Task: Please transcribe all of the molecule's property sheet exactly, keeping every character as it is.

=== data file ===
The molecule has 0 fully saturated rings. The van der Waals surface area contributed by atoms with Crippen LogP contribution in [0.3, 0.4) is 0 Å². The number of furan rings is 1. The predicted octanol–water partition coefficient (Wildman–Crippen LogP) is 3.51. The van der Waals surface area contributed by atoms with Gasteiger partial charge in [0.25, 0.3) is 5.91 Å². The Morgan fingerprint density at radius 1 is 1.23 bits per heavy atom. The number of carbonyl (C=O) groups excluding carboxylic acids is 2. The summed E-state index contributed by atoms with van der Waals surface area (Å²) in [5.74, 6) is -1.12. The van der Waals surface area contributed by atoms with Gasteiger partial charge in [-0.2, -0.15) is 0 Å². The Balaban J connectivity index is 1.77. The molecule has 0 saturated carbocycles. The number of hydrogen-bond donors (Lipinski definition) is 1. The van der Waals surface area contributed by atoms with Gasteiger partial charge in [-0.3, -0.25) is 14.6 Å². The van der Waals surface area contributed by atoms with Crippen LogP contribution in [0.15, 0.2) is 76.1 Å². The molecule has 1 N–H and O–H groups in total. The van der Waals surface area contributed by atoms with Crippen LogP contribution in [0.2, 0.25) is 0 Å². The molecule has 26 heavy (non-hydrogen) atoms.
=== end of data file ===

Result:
The molecule has 0 fully saturated rings. The van der Waals surface area contributed by atoms with Crippen LogP contribution in [0.3, 0.4) is 0 Å². The number of furan rings is 1. The predicted octanol–water partition coefficient (Wildman–Crippen LogP) is 3.51. The van der Waals surface area contributed by atoms with Gasteiger partial charge in [0.25, 0.3) is 5.91 Å². The Morgan fingerprint density at radius 1 is 1.23 bits per heavy atom. The number of carbonyl (C=O) groups excluding carboxylic acids is 2. The summed E-state index contributed by atoms with van der Waals surface area (Å²) in [5.74, 6) is -1.12. The van der Waals surface area contributed by atoms with Gasteiger partial charge in [-0.2, -0.15) is 0 Å². The Balaban J connectivity index is 1.77. The molecule has 0 saturated carbocycles. The number of hydrogen-bond donors (Lipinski definition) is 1. The van der Waals surface area contributed by atoms with Gasteiger partial charge in [-0.3, -0.25) is 14.6 Å². The van der Waals surface area contributed by atoms with Crippen LogP contribution in [0.15, 0.2) is 76.1 Å². The molecule has 1 N–H and O–H groups in total. The van der Waals surface area contributed by atoms with Crippen LogP contribution in [0.2, 0.25) is 0 Å². The molecule has 26 heavy (non-hydrogen) atoms.